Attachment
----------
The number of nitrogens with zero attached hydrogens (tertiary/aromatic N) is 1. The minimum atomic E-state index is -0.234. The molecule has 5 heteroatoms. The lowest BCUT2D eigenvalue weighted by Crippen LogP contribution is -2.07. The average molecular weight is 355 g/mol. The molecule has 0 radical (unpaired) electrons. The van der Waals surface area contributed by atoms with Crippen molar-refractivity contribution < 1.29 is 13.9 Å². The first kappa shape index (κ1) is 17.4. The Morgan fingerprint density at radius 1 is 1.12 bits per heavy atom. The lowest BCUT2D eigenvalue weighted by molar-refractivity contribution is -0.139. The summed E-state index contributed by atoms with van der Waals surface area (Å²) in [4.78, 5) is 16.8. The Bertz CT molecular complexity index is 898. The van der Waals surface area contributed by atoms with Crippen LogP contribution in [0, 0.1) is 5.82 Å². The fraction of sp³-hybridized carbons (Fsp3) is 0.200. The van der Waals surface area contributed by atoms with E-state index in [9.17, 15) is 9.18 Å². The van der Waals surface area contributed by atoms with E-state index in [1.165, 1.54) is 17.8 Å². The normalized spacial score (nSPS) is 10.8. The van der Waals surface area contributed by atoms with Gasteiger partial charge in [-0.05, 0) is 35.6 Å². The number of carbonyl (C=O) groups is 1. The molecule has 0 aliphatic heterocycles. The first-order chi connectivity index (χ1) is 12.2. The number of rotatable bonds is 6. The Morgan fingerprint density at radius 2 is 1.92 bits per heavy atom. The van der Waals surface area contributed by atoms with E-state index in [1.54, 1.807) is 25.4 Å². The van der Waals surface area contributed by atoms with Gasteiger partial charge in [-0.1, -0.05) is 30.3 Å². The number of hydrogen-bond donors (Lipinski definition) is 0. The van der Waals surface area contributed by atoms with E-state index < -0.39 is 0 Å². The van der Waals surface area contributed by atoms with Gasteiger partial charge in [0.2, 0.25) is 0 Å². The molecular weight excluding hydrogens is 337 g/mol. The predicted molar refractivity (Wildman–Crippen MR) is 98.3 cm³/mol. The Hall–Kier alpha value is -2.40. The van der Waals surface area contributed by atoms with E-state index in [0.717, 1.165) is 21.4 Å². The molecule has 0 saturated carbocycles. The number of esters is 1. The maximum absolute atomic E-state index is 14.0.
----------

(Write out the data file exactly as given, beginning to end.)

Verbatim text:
The number of nitrogens with zero attached hydrogens (tertiary/aromatic N) is 1. The minimum atomic E-state index is -0.234. The molecule has 5 heteroatoms. The lowest BCUT2D eigenvalue weighted by Crippen LogP contribution is -2.07. The average molecular weight is 355 g/mol. The molecule has 0 radical (unpaired) electrons. The van der Waals surface area contributed by atoms with Crippen molar-refractivity contribution < 1.29 is 13.9 Å². The first kappa shape index (κ1) is 17.4. The Morgan fingerprint density at radius 1 is 1.12 bits per heavy atom. The lowest BCUT2D eigenvalue weighted by molar-refractivity contribution is -0.139. The summed E-state index contributed by atoms with van der Waals surface area (Å²) in [4.78, 5) is 16.8. The Bertz CT molecular complexity index is 898. The van der Waals surface area contributed by atoms with Crippen LogP contribution in [0, 0.1) is 5.82 Å². The fraction of sp³-hybridized carbons (Fsp3) is 0.200. The van der Waals surface area contributed by atoms with E-state index in [9.17, 15) is 9.18 Å². The van der Waals surface area contributed by atoms with E-state index in [1.165, 1.54) is 17.8 Å². The normalized spacial score (nSPS) is 10.8. The van der Waals surface area contributed by atoms with Gasteiger partial charge in [-0.05, 0) is 35.6 Å². The number of carbonyl (C=O) groups is 1. The molecule has 0 aliphatic heterocycles. The first-order chi connectivity index (χ1) is 12.2. The number of rotatable bonds is 6. The Morgan fingerprint density at radius 2 is 1.92 bits per heavy atom. The van der Waals surface area contributed by atoms with E-state index in [1.54, 1.807) is 25.4 Å². The van der Waals surface area contributed by atoms with Gasteiger partial charge in [-0.1, -0.05) is 30.3 Å². The number of hydrogen-bond donors (Lipinski definition) is 0. The van der Waals surface area contributed by atoms with E-state index < -0.39 is 0 Å². The van der Waals surface area contributed by atoms with Gasteiger partial charge in [0.2, 0.25) is 0 Å². The molecular weight excluding hydrogens is 337 g/mol. The predicted molar refractivity (Wildman–Crippen MR) is 98.3 cm³/mol. The Hall–Kier alpha value is -2.40. The van der Waals surface area contributed by atoms with E-state index in [0.717, 1.165) is 21.4 Å². The molecule has 0 saturated carbocycles. The number of esters is 1. The maximum absolute atomic E-state index is 14.0.